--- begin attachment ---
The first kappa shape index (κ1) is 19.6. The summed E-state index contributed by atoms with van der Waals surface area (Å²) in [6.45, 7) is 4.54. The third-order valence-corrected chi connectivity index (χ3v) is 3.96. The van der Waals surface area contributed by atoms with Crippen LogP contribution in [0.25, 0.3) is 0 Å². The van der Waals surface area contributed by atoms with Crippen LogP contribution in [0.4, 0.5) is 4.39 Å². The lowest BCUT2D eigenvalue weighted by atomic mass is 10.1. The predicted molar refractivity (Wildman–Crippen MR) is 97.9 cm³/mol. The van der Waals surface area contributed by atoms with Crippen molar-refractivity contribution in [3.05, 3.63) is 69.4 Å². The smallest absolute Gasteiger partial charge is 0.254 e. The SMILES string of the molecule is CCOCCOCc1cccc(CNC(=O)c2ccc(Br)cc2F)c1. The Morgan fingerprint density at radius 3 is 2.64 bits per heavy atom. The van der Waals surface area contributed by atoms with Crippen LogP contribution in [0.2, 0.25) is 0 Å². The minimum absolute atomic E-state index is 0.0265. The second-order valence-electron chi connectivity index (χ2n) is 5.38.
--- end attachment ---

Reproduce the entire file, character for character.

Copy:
The first kappa shape index (κ1) is 19.6. The summed E-state index contributed by atoms with van der Waals surface area (Å²) in [6.45, 7) is 4.54. The third-order valence-corrected chi connectivity index (χ3v) is 3.96. The van der Waals surface area contributed by atoms with Crippen LogP contribution in [0.25, 0.3) is 0 Å². The van der Waals surface area contributed by atoms with Crippen LogP contribution in [0.4, 0.5) is 4.39 Å². The lowest BCUT2D eigenvalue weighted by atomic mass is 10.1. The predicted molar refractivity (Wildman–Crippen MR) is 97.9 cm³/mol. The van der Waals surface area contributed by atoms with Crippen molar-refractivity contribution in [3.05, 3.63) is 69.4 Å². The smallest absolute Gasteiger partial charge is 0.254 e. The SMILES string of the molecule is CCOCCOCc1cccc(CNC(=O)c2ccc(Br)cc2F)c1. The Morgan fingerprint density at radius 3 is 2.64 bits per heavy atom. The van der Waals surface area contributed by atoms with Crippen LogP contribution in [0.2, 0.25) is 0 Å². The minimum absolute atomic E-state index is 0.0265. The second-order valence-electron chi connectivity index (χ2n) is 5.38.